Honors in the major: All students majoring in BBMB are required to write a thesis and to register for BBMB 490. Students do not apply for admission to candidacy for honors. Students who write a thesis graded A- by the BBMB program faculty, who pass the Senior Comprehensive Examination with distinction, and who attain a Cumulative GPA of 3.300 and a major GPA of 3.500, may be considered for Honors in Major Study by the BBMB program faculty. The BBMB program chair will notify the Registrar of those students attaining Honors in Major Study not later than the beginning of the third week of April. Two copies of the Honors Theses must be submitted to Penrose Library no later than Reading Day.

The following courses may apply toward the required seven additional credits for the major; additional classes such as special topics courses or classes taught by new faculty may also be approved each year.

  • Biochemistry, Biophysics, and Molecular Biology 430 Infectious Diseases
  • Biochemistry, Biophysics, and Molecular Biology 481/482  Special Projects
  • Biology 228 Biostatistics                                   

  • Biology 278 Marine Biology
  • Biology 279 Marine Biology Lab     
  • Biology 303 Cell Biology                  
  • Biology 304 Cell Biology Laboratory                           
  • Biology 305 Cellular Physiology and Signaling
  • Biology 306 Cellular Physiology and Signaling Lab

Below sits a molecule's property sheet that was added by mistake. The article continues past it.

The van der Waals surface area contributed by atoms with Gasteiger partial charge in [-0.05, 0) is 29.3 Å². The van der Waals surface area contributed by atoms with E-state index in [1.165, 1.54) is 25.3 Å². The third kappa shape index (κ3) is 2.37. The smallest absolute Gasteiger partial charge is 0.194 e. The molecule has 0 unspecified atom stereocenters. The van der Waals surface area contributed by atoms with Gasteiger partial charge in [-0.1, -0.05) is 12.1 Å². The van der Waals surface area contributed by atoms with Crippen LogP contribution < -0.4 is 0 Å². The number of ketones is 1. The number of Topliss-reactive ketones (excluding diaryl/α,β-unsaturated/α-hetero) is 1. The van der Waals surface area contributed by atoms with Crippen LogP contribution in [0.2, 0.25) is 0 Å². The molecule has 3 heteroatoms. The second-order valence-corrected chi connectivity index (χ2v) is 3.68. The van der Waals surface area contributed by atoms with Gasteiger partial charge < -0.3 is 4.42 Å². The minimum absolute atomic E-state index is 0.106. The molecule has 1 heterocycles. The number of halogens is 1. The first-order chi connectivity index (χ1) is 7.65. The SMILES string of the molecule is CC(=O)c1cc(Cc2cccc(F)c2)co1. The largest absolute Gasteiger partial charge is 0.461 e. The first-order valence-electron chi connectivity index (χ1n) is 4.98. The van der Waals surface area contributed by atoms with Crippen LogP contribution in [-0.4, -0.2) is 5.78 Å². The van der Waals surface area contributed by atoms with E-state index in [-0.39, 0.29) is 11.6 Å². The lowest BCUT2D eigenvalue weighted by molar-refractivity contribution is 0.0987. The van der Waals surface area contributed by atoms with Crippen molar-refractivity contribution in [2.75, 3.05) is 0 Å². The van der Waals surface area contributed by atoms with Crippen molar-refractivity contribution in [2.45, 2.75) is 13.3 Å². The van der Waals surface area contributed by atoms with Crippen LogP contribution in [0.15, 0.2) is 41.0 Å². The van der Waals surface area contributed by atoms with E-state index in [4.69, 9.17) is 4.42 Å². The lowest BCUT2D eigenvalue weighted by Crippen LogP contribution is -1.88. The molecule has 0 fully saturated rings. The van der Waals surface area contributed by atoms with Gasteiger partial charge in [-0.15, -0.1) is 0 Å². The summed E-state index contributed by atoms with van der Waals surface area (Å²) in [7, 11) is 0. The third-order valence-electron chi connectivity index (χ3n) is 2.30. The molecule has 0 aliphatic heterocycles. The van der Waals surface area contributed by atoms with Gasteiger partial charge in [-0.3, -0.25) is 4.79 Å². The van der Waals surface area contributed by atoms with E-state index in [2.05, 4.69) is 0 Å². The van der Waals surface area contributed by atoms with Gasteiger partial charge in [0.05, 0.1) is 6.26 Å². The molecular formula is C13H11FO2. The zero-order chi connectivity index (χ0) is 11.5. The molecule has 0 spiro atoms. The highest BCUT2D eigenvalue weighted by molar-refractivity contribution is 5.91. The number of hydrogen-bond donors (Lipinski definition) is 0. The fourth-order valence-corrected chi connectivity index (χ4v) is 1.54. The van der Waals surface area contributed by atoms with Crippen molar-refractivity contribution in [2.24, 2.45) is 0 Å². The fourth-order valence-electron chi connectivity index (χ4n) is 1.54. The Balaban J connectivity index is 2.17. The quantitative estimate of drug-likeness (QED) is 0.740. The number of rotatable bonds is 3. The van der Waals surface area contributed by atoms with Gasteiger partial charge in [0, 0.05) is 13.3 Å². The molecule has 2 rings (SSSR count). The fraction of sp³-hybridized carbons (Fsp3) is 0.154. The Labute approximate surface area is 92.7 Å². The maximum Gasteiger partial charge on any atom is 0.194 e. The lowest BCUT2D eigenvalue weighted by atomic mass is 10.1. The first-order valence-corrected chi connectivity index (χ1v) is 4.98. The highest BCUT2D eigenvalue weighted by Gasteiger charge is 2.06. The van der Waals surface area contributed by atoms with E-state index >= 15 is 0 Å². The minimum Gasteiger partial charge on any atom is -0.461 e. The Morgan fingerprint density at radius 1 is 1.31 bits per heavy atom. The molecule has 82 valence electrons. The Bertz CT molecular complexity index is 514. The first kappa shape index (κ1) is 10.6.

• Biology 310 Physiology                                 
  • Biology 315 Comparative Vertebrate Anatomy      
  • Biology 319 Developmental Biology  Seminar
  • Biology 320 Neurobiology                                  
  • Biology 323 Neurophysiology                             
  • Biology 328 Evolutionary Developmental Biology                        
  • Biology 329 Developmental Biology                 
  • Biology 330 Human Physiology    

  • Biology 339 Microbiology and Immunology                    
  • Biology 342 Gene Discovery and Functional Genomics      
  • Biology 350 Evolutionary Biology                                          
  • Biology 353 Plant Physiology
  • Biology 405 Bioethics
  • Chemistry 320 Instrumental Methods of Analysis      
  • Chemistry 345 Physical Chemistry I: Quantum Chemistry and Spectroscopy
  • Chemistry 346 Physical Chemistry II: Statistical Thermodynamics, Classical Thermodynamics and Kinetics